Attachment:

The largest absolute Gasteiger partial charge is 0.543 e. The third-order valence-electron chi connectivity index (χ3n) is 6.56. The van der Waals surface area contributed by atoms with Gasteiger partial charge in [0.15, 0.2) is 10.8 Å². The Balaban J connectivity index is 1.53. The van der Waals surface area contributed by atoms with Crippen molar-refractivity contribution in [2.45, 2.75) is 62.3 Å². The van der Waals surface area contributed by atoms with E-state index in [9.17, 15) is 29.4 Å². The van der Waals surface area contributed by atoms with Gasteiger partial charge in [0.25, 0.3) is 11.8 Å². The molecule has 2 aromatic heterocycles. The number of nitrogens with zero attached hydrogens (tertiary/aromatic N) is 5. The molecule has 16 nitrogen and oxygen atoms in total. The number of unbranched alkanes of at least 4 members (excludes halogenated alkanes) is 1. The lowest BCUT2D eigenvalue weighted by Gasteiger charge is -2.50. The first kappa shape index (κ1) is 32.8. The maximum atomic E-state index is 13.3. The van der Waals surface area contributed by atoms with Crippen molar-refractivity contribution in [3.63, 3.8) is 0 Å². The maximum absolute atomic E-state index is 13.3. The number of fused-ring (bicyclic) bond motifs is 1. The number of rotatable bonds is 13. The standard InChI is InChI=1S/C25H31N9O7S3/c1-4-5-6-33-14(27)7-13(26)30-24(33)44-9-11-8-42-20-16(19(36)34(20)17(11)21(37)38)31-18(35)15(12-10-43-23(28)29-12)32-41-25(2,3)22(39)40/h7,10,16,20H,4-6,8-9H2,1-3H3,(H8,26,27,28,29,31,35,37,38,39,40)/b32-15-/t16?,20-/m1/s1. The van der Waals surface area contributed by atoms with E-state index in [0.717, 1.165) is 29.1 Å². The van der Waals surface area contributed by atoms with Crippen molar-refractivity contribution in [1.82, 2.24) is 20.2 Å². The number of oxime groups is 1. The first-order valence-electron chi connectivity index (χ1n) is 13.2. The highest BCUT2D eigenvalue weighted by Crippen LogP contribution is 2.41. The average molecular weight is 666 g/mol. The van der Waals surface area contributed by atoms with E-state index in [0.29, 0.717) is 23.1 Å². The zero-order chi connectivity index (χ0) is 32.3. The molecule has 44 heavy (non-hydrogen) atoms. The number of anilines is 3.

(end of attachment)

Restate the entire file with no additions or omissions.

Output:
The largest absolute Gasteiger partial charge is 0.543 e. The third-order valence-electron chi connectivity index (χ3n) is 6.56. The van der Waals surface area contributed by atoms with Gasteiger partial charge in [0.15, 0.2) is 10.8 Å². The Balaban J connectivity index is 1.53. The van der Waals surface area contributed by atoms with Crippen molar-refractivity contribution in [2.45, 2.75) is 62.3 Å². The van der Waals surface area contributed by atoms with E-state index in [9.17, 15) is 29.4 Å². The van der Waals surface area contributed by atoms with Gasteiger partial charge in [0.25, 0.3) is 11.8 Å². The molecule has 2 aromatic heterocycles. The number of nitrogens with zero attached hydrogens (tertiary/aromatic N) is 5. The molecule has 16 nitrogen and oxygen atoms in total. The number of unbranched alkanes of at least 4 members (excludes halogenated alkanes) is 1. The lowest BCUT2D eigenvalue weighted by Gasteiger charge is -2.50. The first kappa shape index (κ1) is 32.8. The maximum atomic E-state index is 13.3. The van der Waals surface area contributed by atoms with Crippen molar-refractivity contribution in [3.63, 3.8) is 0 Å². The maximum absolute atomic E-state index is 13.3. The number of fused-ring (bicyclic) bond motifs is 1. The number of rotatable bonds is 13. The standard InChI is InChI=1S/C25H31N9O7S3/c1-4-5-6-33-14(27)7-13(26)30-24(33)44-9-11-8-42-20-16(19(36)34(20)17(11)21(37)38)31-18(35)15(12-10-43-23(28)29-12)32-41-25(2,3)22(39)40/h7,10,16,20H,4-6,8-9H2,1-3H3,(H8,26,27,28,29,31,35,37,38,39,40)/b32-15-/t16?,20-/m1/s1. The van der Waals surface area contributed by atoms with E-state index in [0.717, 1.165) is 29.1 Å². The van der Waals surface area contributed by atoms with Crippen molar-refractivity contribution in [1.82, 2.24) is 20.2 Å². The number of oxime groups is 1. The first-order valence-electron chi connectivity index (χ1n) is 13.2. The highest BCUT2D eigenvalue weighted by Crippen LogP contribution is 2.41. The average molecular weight is 666 g/mol. The van der Waals surface area contributed by atoms with E-state index in [0.29, 0.717) is 23.1 Å². The zero-order chi connectivity index (χ0) is 32.3. The molecule has 44 heavy (non-hydrogen) atoms. The number of anilines is 3.